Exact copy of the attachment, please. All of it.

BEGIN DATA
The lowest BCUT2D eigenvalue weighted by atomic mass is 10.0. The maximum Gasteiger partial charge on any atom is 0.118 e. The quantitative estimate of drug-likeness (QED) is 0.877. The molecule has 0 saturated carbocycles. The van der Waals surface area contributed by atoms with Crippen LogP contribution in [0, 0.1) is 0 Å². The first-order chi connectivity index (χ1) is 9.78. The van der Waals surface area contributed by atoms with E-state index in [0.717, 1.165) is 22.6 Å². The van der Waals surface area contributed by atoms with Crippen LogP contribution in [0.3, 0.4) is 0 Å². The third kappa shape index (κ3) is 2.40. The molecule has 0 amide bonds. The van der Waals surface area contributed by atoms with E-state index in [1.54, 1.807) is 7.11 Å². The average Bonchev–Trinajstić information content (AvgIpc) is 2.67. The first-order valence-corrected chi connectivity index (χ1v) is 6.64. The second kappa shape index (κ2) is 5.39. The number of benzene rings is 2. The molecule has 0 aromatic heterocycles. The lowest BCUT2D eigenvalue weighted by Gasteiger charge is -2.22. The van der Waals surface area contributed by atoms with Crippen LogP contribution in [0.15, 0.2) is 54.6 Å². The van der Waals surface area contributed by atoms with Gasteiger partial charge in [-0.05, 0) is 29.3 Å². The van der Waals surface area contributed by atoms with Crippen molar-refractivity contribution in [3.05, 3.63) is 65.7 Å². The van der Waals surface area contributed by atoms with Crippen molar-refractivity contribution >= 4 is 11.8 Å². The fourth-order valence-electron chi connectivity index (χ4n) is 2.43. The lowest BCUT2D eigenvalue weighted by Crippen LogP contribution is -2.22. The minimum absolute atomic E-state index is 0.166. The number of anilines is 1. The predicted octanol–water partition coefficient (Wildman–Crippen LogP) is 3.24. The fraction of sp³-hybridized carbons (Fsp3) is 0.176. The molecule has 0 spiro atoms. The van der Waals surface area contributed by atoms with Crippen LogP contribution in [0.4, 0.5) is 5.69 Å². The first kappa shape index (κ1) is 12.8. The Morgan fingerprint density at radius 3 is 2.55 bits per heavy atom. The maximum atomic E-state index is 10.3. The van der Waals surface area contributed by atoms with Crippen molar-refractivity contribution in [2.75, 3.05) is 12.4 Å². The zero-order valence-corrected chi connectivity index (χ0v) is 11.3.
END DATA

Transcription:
The lowest BCUT2D eigenvalue weighted by atomic mass is 10.0. The maximum Gasteiger partial charge on any atom is 0.118 e. The quantitative estimate of drug-likeness (QED) is 0.877. The molecule has 0 saturated carbocycles. The van der Waals surface area contributed by atoms with Crippen LogP contribution in [0, 0.1) is 0 Å². The first-order chi connectivity index (χ1) is 9.78. The van der Waals surface area contributed by atoms with E-state index in [0.717, 1.165) is 22.6 Å². The van der Waals surface area contributed by atoms with Crippen LogP contribution in [0.3, 0.4) is 0 Å². The third kappa shape index (κ3) is 2.40. The molecule has 0 amide bonds. The van der Waals surface area contributed by atoms with E-state index in [1.54, 1.807) is 7.11 Å². The average Bonchev–Trinajstić information content (AvgIpc) is 2.67. The first-order valence-corrected chi connectivity index (χ1v) is 6.64. The second kappa shape index (κ2) is 5.39. The number of benzene rings is 2. The molecule has 0 aromatic heterocycles. The lowest BCUT2D eigenvalue weighted by Gasteiger charge is -2.22. The van der Waals surface area contributed by atoms with Crippen LogP contribution in [0.15, 0.2) is 54.6 Å². The van der Waals surface area contributed by atoms with Gasteiger partial charge in [-0.05, 0) is 29.3 Å². The van der Waals surface area contributed by atoms with Crippen molar-refractivity contribution in [3.05, 3.63) is 65.7 Å². The van der Waals surface area contributed by atoms with Crippen molar-refractivity contribution >= 4 is 11.8 Å². The fourth-order valence-electron chi connectivity index (χ4n) is 2.43. The lowest BCUT2D eigenvalue weighted by Crippen LogP contribution is -2.22. The minimum absolute atomic E-state index is 0.166. The number of anilines is 1. The predicted octanol–water partition coefficient (Wildman–Crippen LogP) is 3.24. The fraction of sp³-hybridized carbons (Fsp3) is 0.176. The molecule has 0 spiro atoms. The van der Waals surface area contributed by atoms with Crippen LogP contribution in [0.4, 0.5) is 5.69 Å². The first kappa shape index (κ1) is 12.8. The Morgan fingerprint density at radius 3 is 2.55 bits per heavy atom. The maximum atomic E-state index is 10.3. The van der Waals surface area contributed by atoms with Crippen molar-refractivity contribution in [2.75, 3.05) is 12.4 Å². The zero-order valence-corrected chi connectivity index (χ0v) is 11.3.